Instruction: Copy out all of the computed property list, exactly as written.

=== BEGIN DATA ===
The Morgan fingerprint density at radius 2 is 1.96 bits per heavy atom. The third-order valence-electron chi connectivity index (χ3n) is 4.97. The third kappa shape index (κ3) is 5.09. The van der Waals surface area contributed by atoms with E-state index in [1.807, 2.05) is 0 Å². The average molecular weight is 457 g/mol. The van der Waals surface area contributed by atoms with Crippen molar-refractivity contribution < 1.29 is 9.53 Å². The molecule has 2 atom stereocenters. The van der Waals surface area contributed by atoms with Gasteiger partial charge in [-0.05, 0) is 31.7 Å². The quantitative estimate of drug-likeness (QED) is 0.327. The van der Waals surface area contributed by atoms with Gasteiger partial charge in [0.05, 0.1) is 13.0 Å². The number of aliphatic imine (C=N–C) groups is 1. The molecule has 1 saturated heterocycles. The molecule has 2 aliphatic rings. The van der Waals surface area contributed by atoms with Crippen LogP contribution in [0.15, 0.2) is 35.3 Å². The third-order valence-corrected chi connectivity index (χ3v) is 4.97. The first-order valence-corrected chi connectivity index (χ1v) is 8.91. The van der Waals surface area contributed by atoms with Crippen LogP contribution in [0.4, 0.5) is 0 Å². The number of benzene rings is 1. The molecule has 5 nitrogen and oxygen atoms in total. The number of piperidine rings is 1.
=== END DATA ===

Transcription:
The Morgan fingerprint density at radius 2 is 1.96 bits per heavy atom. The third-order valence-electron chi connectivity index (χ3n) is 4.97. The third kappa shape index (κ3) is 5.09. The van der Waals surface area contributed by atoms with E-state index in [1.807, 2.05) is 0 Å². The average molecular weight is 457 g/mol. The van der Waals surface area contributed by atoms with Crippen molar-refractivity contribution < 1.29 is 9.53 Å². The molecule has 2 atom stereocenters. The van der Waals surface area contributed by atoms with Gasteiger partial charge in [-0.05, 0) is 31.7 Å². The quantitative estimate of drug-likeness (QED) is 0.327. The van der Waals surface area contributed by atoms with Gasteiger partial charge in [0.05, 0.1) is 13.0 Å². The number of aliphatic imine (C=N–C) groups is 1. The molecule has 1 saturated heterocycles. The molecule has 2 aliphatic rings. The van der Waals surface area contributed by atoms with Crippen LogP contribution in [0.15, 0.2) is 35.3 Å². The third-order valence-corrected chi connectivity index (χ3v) is 4.97. The first-order valence-corrected chi connectivity index (χ1v) is 8.91. The van der Waals surface area contributed by atoms with Crippen LogP contribution in [0.4, 0.5) is 0 Å². The number of benzene rings is 1. The molecule has 5 nitrogen and oxygen atoms in total. The number of piperidine rings is 1.